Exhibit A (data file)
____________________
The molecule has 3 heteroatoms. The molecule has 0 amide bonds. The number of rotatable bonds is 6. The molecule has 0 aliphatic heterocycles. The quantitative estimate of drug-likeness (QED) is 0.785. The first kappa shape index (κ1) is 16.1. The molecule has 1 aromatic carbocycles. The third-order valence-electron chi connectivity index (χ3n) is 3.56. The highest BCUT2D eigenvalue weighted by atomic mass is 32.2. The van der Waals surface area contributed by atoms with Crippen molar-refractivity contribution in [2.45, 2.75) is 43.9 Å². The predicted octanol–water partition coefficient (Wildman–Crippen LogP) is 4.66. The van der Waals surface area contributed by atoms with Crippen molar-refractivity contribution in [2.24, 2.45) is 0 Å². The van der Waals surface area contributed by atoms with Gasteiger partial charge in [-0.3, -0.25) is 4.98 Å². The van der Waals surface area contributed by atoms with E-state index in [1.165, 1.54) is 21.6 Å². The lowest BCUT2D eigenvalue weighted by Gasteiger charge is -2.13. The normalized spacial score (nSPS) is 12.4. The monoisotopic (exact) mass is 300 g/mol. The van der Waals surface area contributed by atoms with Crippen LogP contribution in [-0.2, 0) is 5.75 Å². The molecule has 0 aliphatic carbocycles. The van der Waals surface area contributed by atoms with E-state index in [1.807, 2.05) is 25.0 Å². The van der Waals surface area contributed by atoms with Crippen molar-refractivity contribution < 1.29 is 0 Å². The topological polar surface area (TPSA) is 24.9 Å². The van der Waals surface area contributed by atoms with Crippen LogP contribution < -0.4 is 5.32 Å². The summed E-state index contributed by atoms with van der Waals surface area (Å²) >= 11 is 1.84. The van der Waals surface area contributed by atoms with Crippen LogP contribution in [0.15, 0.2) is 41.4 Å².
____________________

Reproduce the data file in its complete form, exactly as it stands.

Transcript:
The molecule has 3 heteroatoms. The molecule has 0 amide bonds. The number of rotatable bonds is 6. The molecule has 0 aliphatic heterocycles. The quantitative estimate of drug-likeness (QED) is 0.785. The first kappa shape index (κ1) is 16.1. The molecule has 1 aromatic carbocycles. The third-order valence-electron chi connectivity index (χ3n) is 3.56. The highest BCUT2D eigenvalue weighted by atomic mass is 32.2. The van der Waals surface area contributed by atoms with Crippen molar-refractivity contribution in [2.45, 2.75) is 43.9 Å². The predicted octanol–water partition coefficient (Wildman–Crippen LogP) is 4.66. The van der Waals surface area contributed by atoms with Crippen molar-refractivity contribution in [2.24, 2.45) is 0 Å². The van der Waals surface area contributed by atoms with Gasteiger partial charge in [-0.3, -0.25) is 4.98 Å². The van der Waals surface area contributed by atoms with E-state index in [1.165, 1.54) is 21.6 Å². The lowest BCUT2D eigenvalue weighted by Gasteiger charge is -2.13. The normalized spacial score (nSPS) is 12.4. The monoisotopic (exact) mass is 300 g/mol. The van der Waals surface area contributed by atoms with Crippen LogP contribution in [-0.2, 0) is 5.75 Å². The molecule has 0 aliphatic carbocycles. The van der Waals surface area contributed by atoms with E-state index in [1.807, 2.05) is 25.0 Å². The van der Waals surface area contributed by atoms with Crippen molar-refractivity contribution < 1.29 is 0 Å². The topological polar surface area (TPSA) is 24.9 Å². The van der Waals surface area contributed by atoms with Crippen LogP contribution < -0.4 is 5.32 Å². The summed E-state index contributed by atoms with van der Waals surface area (Å²) >= 11 is 1.84. The van der Waals surface area contributed by atoms with Crippen LogP contribution in [0.15, 0.2) is 41.4 Å².